The only issue: the protagonist, a disillusioned hippie, was very much a product of the post-Carter/early-Reagan mass-consumerism era of the early 1980s. And that dated sentiment would not jibe in a modern setting. In reconstructing the narrative, Cross decided to keep Allie's idealistic essence.
He still desires personal freedom and wants to live on his own terms, but now he's focused on privacy concerns in the big-tech information age. Nobody in the Fox family uses smartphones or watches television. The kids are home-schooled.
And when they suddenly take off, it's because of complications stemming from Allie's former job with the National Security Agency — a job, Cross says, "that came to represent everything he hated." And the matriarch, Margot? No longer a nameless disciple known as "mother," she's turned into a not-so-innocent force who takes charge and bears the brunt of her children's anxieties.
Cross used the revamped concept to hash out the first two scripts, which then went to executive producer Rupert Wyatt. "I could tell obviously that decisions had been made with the characters and been made correctly," says Wyatt, who directed those first two episodes. (Subsequent episodes were directed by Jeremy Podeswa, Natalia Beristáin, Tinge Krishnan and Clare Kilner.)
"It got really exciting to me when we started talking about where we could take the story as the season progressed. And the scripts themselves were just immensely visual and really evocative of a story worth telling at this particular moment in time, especially in America."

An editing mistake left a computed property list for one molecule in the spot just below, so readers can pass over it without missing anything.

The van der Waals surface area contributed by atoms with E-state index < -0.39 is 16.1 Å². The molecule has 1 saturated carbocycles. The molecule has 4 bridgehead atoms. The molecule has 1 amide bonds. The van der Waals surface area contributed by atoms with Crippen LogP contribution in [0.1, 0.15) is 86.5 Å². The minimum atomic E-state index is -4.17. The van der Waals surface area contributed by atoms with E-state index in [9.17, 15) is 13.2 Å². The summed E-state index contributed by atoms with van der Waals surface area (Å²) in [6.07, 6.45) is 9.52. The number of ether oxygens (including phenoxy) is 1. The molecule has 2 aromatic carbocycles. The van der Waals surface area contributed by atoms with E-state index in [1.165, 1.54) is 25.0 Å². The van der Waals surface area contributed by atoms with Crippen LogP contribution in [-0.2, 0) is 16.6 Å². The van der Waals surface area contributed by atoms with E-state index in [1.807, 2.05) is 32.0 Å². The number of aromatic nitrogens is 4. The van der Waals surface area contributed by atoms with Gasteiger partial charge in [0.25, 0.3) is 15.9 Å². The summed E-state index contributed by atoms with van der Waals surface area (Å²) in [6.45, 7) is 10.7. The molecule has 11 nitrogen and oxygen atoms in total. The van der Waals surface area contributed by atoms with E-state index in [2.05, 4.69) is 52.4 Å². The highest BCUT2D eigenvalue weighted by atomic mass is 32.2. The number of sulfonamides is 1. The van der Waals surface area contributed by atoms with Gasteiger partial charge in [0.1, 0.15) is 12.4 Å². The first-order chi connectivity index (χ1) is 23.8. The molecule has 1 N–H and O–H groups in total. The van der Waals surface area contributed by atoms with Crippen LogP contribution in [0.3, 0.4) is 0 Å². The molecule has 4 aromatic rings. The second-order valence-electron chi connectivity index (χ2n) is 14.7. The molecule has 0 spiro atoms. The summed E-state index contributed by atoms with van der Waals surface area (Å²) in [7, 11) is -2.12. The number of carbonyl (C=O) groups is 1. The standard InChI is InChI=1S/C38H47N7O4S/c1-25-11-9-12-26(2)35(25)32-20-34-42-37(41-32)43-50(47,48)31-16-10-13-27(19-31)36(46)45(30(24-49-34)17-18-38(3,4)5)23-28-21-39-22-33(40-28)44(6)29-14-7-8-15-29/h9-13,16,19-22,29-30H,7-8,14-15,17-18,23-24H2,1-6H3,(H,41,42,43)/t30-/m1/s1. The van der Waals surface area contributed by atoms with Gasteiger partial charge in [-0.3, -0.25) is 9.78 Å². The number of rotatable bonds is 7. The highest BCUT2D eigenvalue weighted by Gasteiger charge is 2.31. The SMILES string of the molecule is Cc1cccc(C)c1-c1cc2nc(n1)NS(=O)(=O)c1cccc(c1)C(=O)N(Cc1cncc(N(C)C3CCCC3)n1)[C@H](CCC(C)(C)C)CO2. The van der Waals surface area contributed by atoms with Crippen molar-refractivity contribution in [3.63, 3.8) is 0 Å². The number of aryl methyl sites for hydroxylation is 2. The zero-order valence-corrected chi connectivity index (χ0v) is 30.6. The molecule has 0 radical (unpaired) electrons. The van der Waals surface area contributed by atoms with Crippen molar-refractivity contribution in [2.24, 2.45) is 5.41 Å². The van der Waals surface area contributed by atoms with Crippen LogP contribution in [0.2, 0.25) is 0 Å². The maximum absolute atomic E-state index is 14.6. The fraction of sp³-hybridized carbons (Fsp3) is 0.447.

Do you know where 'nepotism' comes from?" Paul Theroux asks over Zoom. The award-winning author goes on to explain that the Italian word for "nephew" is nipote and that during the Renaissance, a pope once elevated an illegitimate son into the hierarchy by referring to him as his nephew.
All of this is to say that even though Paul's own nephew is a star and also an executive producer of The Mosquito Coast , even though Justin lived with him after graduating from Bennington College in the early '90s and talked wistfully of becoming either an actor or painter, even though they share a last name (but pronounce it differently — long story), the chain of events that led both of them to the project was purely and wonderfully coincidental. No nepotism.
"I had no input into any of the casting and was delighted when he signed on," the author says, noting that he was also happily surprised when Fremantle picked up the rights to the novel. "Justin's a very smart kid and I have high regard for his talent, so I was delighted." Plus, he boasts, he still owns the kayak that his nephew painted with graffiti art.
The wheels were set in motion for actor and two-time Emmy-winning producer Justin Theroux after one of his representatives told him a series adaptation was in the works. On hiatus after shooting 2018's Maniac for Netflix and doing some voicework, "I was eager to say that if certain people fell out of it, I'd love to fall into it," he explains.
"There were none of the trappings of Paul reaching out to me and saying 'Hey, I'm making this book into a TV show.' Sometimes happy accidents just happen."
Having the younger Theroux on board proved invaluable. "I think Justin has great insight," Wyatt says. "He has a history with his uncle and the book, which allowed him to have a perspective on decisions that his uncle made in writing the book that otherwise we would not have been privy to. He also just approaches things in a very considered way. He's a real professional." ...
For the rest of the story and photos, pick up a copy of emmy magazine HERE
Take a look under the cover shoot with the cast of Mosquito Coast HERE